For intragastric delivery of AbM extract a volume of 200 μl was chosen because this is, according to our veterinary, the maximal ventricular volume in a 5–6 weeks old mouse. In an initial experiment, we tried to give the AbM extract repeatedly on subsequent days via a gastric catheter in order to possibly inhibit the specific IgE response completely. However, this procedure was dropped because it was too stressful for the mice even in hands of our well-trained technicians. The unexpected result in the last two columns of Figure 5 may in fact reflect this concern. Also, we did not use a higher concentration of this extract than what was sold on the health food market. If translated to human intake, the equivalent of 200 μl to a 25 g mouse would be 560 ml to a 70 kg individual. In fact, a daily low intake in healthy volunteers of 60 ml AndoSan™ for 12 days gave a significant 50% reduction in levels of the allergy-promoting cytokine IL-4 in blood and left the other allergy-related cytokines IL-5, IL-7 and IL-13 at negligible levels . Addition of AbM extract to drink water for the mice in our set-up would have been more natural, but the intake of AbM is impossible to monitor as accurately as with intragastric delivery. In the current allergy model we did not test other extracts of AbM from other manufacturers that did not have a significant effect against pneumococcal infection in mice . Therefore, the question is not fully answered as to whether there is an absolute link between the anti-bacterial infection and anti-allergy effect of a substance or an extract like AndoSan™. Moreover, even though we have seen that Agaricus bM is the main TLR2 stimulating mushroom of AndoSan™ , it is likely that the former anti-bacterial and current anti-allergic effect of this mixed mushroom product may be partly due to possible synergistic effects of the other mushrooms, Hericium erinaceum and Grifola frondosa, and components thereof contained in the extract. The mouse model of allergic airways disease should be used in a follow-up study with OVA and the mushroom extract in order to confirm that also allergic symptoms like development of airways hyper responsiveness are reduced by AndoSan™ intake. Whether the AbM extract is effective against allergy in the human setting must be tested in a clinical trial, e.g. in persons with aeroallergy during the pollen season taking 60 ml a day for a few weeks.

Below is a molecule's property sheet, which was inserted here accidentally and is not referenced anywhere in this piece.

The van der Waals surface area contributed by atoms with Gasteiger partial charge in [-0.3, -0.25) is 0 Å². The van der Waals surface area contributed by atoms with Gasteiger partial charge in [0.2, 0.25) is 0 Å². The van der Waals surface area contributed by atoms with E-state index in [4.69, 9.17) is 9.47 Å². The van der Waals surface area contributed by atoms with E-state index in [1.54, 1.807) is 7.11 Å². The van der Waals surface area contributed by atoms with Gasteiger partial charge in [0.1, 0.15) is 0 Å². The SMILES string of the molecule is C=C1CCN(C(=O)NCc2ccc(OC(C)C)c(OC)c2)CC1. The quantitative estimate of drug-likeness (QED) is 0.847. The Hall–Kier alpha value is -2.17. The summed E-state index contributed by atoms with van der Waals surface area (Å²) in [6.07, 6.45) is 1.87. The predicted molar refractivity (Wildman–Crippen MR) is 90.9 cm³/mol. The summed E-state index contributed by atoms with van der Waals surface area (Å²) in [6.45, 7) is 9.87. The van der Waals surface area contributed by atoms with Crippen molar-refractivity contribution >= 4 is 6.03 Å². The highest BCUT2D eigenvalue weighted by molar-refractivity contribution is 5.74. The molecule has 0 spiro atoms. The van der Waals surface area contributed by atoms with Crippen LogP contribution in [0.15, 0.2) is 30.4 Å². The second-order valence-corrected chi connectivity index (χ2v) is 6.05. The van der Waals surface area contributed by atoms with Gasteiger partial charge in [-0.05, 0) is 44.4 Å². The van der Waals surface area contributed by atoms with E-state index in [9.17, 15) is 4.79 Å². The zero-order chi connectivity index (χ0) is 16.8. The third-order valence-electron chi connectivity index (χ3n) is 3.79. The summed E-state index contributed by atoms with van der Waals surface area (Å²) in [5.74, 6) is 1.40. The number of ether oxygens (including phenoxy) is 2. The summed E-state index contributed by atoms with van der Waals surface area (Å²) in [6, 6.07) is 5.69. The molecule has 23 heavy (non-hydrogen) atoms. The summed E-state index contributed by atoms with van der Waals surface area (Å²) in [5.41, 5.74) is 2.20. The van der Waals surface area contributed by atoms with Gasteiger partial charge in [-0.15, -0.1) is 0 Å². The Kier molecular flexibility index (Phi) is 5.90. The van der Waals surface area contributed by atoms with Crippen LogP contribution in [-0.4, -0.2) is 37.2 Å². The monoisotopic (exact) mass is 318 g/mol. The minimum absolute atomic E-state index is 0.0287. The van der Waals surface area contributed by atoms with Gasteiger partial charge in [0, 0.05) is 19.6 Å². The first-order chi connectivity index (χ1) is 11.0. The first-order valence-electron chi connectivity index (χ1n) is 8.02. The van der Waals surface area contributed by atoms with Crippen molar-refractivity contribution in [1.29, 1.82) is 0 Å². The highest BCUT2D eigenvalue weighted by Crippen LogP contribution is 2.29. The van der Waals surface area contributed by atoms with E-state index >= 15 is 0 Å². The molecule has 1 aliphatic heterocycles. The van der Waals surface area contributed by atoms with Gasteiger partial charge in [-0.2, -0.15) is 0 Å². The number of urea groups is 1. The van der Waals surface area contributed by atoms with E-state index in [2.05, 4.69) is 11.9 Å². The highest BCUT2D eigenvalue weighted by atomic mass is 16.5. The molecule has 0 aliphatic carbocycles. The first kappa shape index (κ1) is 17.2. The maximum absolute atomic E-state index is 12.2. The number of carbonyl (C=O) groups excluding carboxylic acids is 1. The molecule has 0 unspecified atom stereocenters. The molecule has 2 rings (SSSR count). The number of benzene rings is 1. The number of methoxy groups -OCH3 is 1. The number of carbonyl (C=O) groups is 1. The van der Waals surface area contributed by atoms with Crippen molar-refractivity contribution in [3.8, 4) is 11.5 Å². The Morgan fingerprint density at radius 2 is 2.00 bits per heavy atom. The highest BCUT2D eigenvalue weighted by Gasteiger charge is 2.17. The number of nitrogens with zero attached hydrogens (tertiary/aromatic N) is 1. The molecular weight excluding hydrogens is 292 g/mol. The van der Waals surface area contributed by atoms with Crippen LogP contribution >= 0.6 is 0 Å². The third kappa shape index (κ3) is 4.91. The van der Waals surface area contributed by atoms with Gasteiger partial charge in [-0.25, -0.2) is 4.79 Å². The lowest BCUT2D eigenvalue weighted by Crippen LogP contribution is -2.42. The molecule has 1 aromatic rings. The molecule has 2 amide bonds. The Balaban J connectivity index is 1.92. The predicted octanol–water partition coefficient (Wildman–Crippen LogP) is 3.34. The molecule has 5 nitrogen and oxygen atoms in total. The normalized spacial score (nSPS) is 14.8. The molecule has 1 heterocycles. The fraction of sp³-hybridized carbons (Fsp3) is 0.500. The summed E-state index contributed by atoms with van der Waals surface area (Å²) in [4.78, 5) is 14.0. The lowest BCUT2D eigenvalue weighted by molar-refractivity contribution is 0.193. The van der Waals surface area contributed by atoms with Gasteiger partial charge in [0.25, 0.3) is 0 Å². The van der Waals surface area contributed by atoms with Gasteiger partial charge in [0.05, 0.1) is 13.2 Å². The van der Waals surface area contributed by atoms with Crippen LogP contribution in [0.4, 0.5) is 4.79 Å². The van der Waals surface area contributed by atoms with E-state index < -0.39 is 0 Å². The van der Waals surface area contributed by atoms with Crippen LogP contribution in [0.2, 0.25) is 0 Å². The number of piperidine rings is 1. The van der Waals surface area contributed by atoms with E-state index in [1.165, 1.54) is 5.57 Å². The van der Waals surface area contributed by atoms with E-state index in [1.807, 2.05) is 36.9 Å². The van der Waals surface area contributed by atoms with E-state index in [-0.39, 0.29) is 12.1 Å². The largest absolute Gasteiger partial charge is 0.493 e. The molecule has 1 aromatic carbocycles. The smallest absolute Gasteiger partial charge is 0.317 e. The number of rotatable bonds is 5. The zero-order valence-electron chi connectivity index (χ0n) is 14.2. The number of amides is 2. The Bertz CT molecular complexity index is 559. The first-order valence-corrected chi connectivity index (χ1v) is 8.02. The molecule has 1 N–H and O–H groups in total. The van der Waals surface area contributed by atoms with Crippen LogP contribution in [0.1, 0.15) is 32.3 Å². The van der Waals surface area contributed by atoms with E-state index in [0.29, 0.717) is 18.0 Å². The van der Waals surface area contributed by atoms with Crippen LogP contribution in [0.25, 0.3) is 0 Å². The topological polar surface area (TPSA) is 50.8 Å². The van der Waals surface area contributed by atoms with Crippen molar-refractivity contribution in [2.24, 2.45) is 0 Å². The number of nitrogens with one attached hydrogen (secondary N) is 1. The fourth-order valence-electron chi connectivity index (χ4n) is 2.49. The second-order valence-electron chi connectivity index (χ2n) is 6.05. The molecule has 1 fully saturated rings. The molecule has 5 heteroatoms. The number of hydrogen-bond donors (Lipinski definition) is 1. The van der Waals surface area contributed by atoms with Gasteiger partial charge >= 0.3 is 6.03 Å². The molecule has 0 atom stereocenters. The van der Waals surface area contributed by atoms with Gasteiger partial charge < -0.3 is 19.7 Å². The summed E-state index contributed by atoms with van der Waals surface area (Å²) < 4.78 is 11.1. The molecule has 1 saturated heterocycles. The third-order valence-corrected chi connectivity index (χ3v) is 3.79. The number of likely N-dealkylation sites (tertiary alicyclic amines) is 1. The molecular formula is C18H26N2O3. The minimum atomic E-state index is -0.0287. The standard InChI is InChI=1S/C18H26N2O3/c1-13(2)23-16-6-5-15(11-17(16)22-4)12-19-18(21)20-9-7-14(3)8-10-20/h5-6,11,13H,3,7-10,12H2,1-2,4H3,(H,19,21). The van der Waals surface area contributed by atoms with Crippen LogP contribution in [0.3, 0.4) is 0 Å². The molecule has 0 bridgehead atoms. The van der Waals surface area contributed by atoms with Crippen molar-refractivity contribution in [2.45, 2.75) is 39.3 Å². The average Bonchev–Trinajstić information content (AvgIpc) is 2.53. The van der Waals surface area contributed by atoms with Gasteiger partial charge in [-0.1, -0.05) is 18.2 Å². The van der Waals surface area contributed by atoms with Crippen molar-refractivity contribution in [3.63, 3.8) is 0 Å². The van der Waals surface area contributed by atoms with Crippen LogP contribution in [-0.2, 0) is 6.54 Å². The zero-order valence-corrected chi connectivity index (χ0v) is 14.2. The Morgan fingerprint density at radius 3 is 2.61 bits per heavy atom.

From our results with mice we conclude that a mushroom extract, mainly containing AbM, may prevent the development of IgE-mediated allergy when given before allergen immunization. Even more interesting, the extract seemed to have a therapeutic effect when given together with or as late as 3 weeks after the allergen immunization. Three weeks in the mouse equals several months in a human, suggesting that also established allergy in patients can be reverted.
We thank Else-Carin Groeng, Åse Eikeset, Bodil Hasseltvedt and Berit Steinsby and personnel at The animal facilities, Norwegian Institute of Public Health, Oslo, for excellent technical assistance. The Norwegian Ashma and Allergy Foundation and The Foundation for Health and Rehabilitation, Norway, supported this work financially.
- Wasser SP, Weis AL: Therapeutic effects of substances occurring in higher basidiomycetes mushrooms: a modern perspective. Crit Rev Immunol. 1999, 19: 65-96.PubMedGoogle Scholar
- Huang N: Brazilian mushroom (Gee Song Rong). In Cultivation of eight rare and precious gourmet mushrooms Edited by: Huang. Chinese Agriculture University Press; 1997:95-101.
- Ohno N, Furukawa M, Miura NN, Adachi Y, Motoi M, Yadomae T: Antitumor beta glucan from the cultured fruit body of Agaricus blazei. Biol Pharm Bull. 2001, 24: 820-828. 10.1248/bpb.24.820View ArticlePubMedGoogle Scholar
- Firenzuoli F, Gori L, Lombardo G: The medicinal mushroom Agaricus blazei Murill: Review of literature and pharmaco-toxicological problems. Evid Based Complement Alternat Med. 2008, 5: 3-15. 10.1093/ecam/nem007PubMed CentralView ArticlePubMedGoogle Scholar
- Itoh H, Ito H, Amano H, Noda H: Inhibitory action of a (1-->6)-beta-D-glucan-protein complex (F III-2-b) isolated from Agaricus blazei Murill ("himematsutake") on Meth A fibrosarcoma-bearing mice and its antitumor mechanism. Jpn J Pharmacol. 1994, 66: 265-271. 10.1254/jjp.66.265View ArticlePubMedGoogle Scholar
- Bernardshaw S, Johnson E, Hetland G: An extract of the mushroom Agaricus blazei Murill administered orally protects against systemic Streptococcus pneumoniae infection in mice. Scand J Immunol. 2005, 62: 393-398. 10.1111/j.1365-3083.2005.01667.xView ArticlePubMedGoogle Scholar
- Bernardshaw S, Hetland G, Grinde B, Johnson E: An extract of the mushroom Agaricus blazei Murill protects against lethal septicemia in a mouse model for fecal peritonitis. Shock. 2006, 25: 420-425. 10.1097/01.shk.0000209526.58614.92View ArticlePubMedGoogle Scholar
- Romagnani S: The Th1/Th2 paradigm. Immunol Today. 1997, 18: 263-266. 10.1016/S0167-5699(97)80019-9View ArticlePubMedGoogle Scholar
- Seljelid R: A water-soluble aminated beta-1-3D-glucan derivative causes regression of solid tumores in mice. Biosci Rep. 1986, 6: 845-851. 10.1007/BF01117108View ArticlePubMedGoogle Scholar
- Reynolds JA, Kastello MD, Harrington DG, Crabbs CL, Peters CJ, Jemski JV, Scott GH, Di Luzio NR: Glucan-induced enhancement of host resistance to selected infectious diseases. Infect Immun. 1980, 30: 51-57.PubMed CentralPubMedGoogle Scholar
- Hetland G, Ohno N, Aaberge IS, Løvik M: Protective effect of β-glucan against systemic Streptococcus pneumoniae infection in mice. FEMS Immunology and Medical Microbiology. 2000, 27: 111-116.PubMedGoogle Scholar
- Ormstad H, Groeng EC, Løvik M, Hetland G: The fungal cell wall component β-1, 3-glucan has an adjuvant effect on the allergic response to ovalbumin in mice. J Toxicol Environ Health Part A. 2000, 61: 55-67. 10.1080/00984100050116780View ArticlePubMedGoogle Scholar
- Instanes C, Ormstad H, Rydjord B, Wiker HG, Hetland G: Mould extracts increase the allergic response to ovalbumin in mice. Clin Exp Allergy. 2004, 34: 1634-1641. 10.1111/j.1365-2222.2004.02076.xView ArticlePubMedGoogle Scholar